“No ovations! I haven’t become Count Monte Christo . I’ll have to retrain for a caretaker”. (the 1932 English translation reads: "I shall have to qualify as a janitor")

And so, in the eternally living enthusiasm and returning to the old position of a stray and a seeker for a personal happiness and integrity, this individualist’s life passes by. A man who is defeated, but never surrenders. The hero’s name, “the great wheeler-dealer”, by far is a synonym of an eternal coping in life, at any cost.

Catch phrases and expressions from the book

  • Horns and Hoofs ("Рога и копыта"), an ironical placeholder name for a business engaged in shady or dubious activity. A company with this name was established by Bender to make things look official.
  • Sitz-Chairman (зиц-председатель, zits-predsedatel), a strawman chairman. The Horns and Hoofs was headed by Sitz-Chairman Funt. The title is a bilingual Russian-Yiddish pun. The Yiddish word "sitzen" means "to sit", which in Russian connotes "doing time". Also "Sitz" has legal meanings similar to the English "seat". The sole function of a Sitz-Chairman was to do prison time when (not "if"!) the time comes. One notable modern usage: "Зицпредседатель" is the Russian title for the film The Hudsucker Proxy.
  • Children of Lt. Schmidt (Дети лейтенанта Шмидта), a term for small-time con artists. In the book, it was found that there are thirty men and four women impersonating the offspring of Pyotr Schmidt, in order to get money from the government.
  • Beer is served only to members of the trade union ("Пиво отпускается только членам профсоюза"), an enduring parody of the Soviet system of privileges.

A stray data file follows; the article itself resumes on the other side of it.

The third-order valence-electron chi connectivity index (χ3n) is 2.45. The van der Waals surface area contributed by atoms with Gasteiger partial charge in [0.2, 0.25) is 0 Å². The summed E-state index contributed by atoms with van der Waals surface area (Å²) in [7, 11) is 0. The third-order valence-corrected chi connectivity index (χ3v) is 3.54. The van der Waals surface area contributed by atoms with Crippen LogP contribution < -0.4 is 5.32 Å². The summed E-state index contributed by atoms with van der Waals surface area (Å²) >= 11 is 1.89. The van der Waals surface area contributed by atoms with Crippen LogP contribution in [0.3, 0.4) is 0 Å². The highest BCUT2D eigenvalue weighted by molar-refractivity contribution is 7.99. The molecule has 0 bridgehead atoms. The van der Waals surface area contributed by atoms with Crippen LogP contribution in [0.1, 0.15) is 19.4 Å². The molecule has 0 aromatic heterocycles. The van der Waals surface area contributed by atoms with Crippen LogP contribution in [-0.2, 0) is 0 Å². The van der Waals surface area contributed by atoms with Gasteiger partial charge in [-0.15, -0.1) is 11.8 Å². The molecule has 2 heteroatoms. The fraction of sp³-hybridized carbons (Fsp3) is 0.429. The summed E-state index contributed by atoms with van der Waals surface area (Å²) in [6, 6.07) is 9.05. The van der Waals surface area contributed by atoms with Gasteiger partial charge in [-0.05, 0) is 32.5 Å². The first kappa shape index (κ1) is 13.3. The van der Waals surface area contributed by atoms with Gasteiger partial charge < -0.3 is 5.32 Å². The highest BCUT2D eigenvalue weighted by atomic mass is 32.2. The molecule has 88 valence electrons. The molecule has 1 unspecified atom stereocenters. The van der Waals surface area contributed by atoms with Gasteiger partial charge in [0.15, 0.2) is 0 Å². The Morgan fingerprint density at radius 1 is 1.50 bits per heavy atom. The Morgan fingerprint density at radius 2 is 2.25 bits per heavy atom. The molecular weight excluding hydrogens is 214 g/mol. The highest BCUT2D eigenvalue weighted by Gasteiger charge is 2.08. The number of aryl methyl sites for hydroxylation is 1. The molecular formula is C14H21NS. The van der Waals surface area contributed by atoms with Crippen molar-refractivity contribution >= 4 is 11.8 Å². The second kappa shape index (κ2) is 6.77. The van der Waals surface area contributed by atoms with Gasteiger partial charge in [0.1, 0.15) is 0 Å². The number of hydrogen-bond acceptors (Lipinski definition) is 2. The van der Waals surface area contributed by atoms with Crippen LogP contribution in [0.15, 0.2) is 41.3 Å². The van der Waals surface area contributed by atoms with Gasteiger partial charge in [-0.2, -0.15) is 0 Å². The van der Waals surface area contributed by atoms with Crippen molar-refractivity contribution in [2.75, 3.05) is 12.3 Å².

• An automobile is not a luxury, but a means of transportation ("Автомобиль -- не роскошь, а средство передвижения"). The phrase, reminiscent of Soviet style propaganda, saw some usage within the Eastern Bloc. More recently (circa 1989), Mircea Dinescu opined, A wife is not a luxury, but a means of transportation (referring to people who took Western spouses in order to emigrate).
  • Keep on sawing, Shura, keep on sawing! ("Пилите, Шура, пилите!"). This ironic phrase refers to an enterprise which is about to fail, especially when continued effort only serves to postpone the inevitable moment of disaster and punishment - a situation known as "death march" in software development. In the novel, two hapless crooks stole kettlebells thinking they had gold cores. The original text in the book omits "Shura", but popular versions usually add the name as above, or alternatively: Keep on sawing, Shura, they are surely golden!
  • Now I will have to become a building superintendent! ("Придется переквалифицироваться в управдомы" - the last line of the book). Spoken after one's dreams have been crushed and harsh reality is setting in.
  • No, this is not Rio de Janeiro. ("Нет, это не Рио-де-Жанейро"). Used to describe anything that isn't quite all it's cracked up to be.